SINGAPORE – Due to illegal logging and deforestation, the population of dipterocarps – iconic trees that constitute the backbone of the Indo-Malayan rainforests – have decreased over the years.
Many species in Singapore have also become critically endangered.
When it opens at the end of this year, the OCBC arboretum in the Botanic Gardens will house an integrated suite of technological tools that will be employed to better track the climate, growth and conditions of these trees, and bolster efforts to conserve them, it was announced on Saturday (July 20).
The arboretum will also serve as a test bed for new technological tools for tree maintenance that will be progressively rolled out across the island over the next five years.
It will showcase more than 200 species from the dipterocarps family of trees, which are also known as forest giants. About a fifth of them are native to Singapore. It will be located in an 8ha extension to the Botanic Gardens, known as the Gallop Extension, which will also feature a hiking trail and galleries, and it is the first such high-tech arboretum in South-East Asia.
OCBC Bank has contributed $4 million to the arboretum project as well as a new knowledge centre, which will conduct public education programmes on forest conservation and efforts to combat climate change.
Speaking at a tree-planting event where plans for the OCBC Arboretum were unveiled, Minister for Social and Family Development and Second Minister for National Development Desmond Lee noted that the dipterocarp family of trees are key to the ecosystems of Singapore’s forests, serving as habitats for wildlife and other plants. “(But) changing weather conditions are disrupting the growth of the trees, which are found only in tropical regions… We need to learn more about these trees so we can conserve them for generations to come.”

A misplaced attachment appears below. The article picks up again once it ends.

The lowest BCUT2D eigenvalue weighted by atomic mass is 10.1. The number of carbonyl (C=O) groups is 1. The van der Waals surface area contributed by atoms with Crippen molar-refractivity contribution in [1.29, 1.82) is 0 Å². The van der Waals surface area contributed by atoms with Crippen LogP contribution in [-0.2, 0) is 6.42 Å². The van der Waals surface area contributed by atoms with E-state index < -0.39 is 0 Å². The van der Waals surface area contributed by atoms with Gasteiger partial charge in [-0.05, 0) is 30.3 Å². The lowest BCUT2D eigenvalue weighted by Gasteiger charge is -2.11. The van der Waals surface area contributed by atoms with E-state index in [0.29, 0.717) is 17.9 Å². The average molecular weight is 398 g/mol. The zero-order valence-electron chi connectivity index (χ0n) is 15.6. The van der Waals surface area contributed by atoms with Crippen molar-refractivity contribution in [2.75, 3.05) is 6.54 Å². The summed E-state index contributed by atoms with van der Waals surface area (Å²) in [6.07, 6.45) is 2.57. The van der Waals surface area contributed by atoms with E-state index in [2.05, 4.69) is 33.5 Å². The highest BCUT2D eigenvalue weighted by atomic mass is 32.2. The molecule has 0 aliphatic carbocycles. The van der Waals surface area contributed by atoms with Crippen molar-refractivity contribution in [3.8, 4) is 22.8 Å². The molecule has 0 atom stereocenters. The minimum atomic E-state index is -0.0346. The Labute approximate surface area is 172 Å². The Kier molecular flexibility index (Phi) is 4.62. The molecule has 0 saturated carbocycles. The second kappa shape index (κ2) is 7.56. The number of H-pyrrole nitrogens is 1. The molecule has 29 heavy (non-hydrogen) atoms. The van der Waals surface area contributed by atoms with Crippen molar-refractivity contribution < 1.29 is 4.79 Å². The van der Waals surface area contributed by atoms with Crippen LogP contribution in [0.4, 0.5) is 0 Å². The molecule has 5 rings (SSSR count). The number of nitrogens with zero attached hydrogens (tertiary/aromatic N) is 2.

The National Parks Board (NParks) says data on the trees – relating to climate, tree growth and tree health – in the arboretum will be gathered via a system known as the Ecological Network of Tree Sensors (ENTS), A similar system is being used in the Australian capital, Canberra, to conserve eucalyptus trees.
First, 12 weather stations will be installed in the arboretum and be linked to an online network, which will be able to continuously record environmental variables that the trees in the arboretum are exposed to.
Another system that emits pulses of lasers and measures differences in their return times with a built-in sensor will be used to capture 3D maps of each tree at three-month intervals.
Finally, multispectral imaging, involving the use of a special camera equipped with multiple sensors, will capture changes in a tree’s leaves which are an indicator of its overall health and condition. The camera will be mounted on a drone.
Previously, NParks officers had to go to every tree and measure them individually, said Mr Shee Zhi Qiang, director of horticulture and operations at Singapore Botanic Gardens.
“With these technologies, we will be able to instantaneously measure and detect anomalies in any of the trees and that will allow us to respond a lot faster to any problems,” he said.
Researchers could use the data to produce a set of ideal growth conditions for the trees and to establish conservation guidelines for suitable habitats, he added.
“These lessons are not specific to dipterocarps alone, and are mostly transferable to other species,” Mr Lee said.
For instance, by studying the conditions that cause trees to develop lusher crowns, NParks will be able to replicate these conditions at certain areas so that trees on the island can provide more shade.
The use of such digital tools and analytics are part of NParks’ digitalisation road map for the next five years. The road map, first announced last year, focuses on three areas – arboriculture, horticulture and nature conservation and biodiversity management.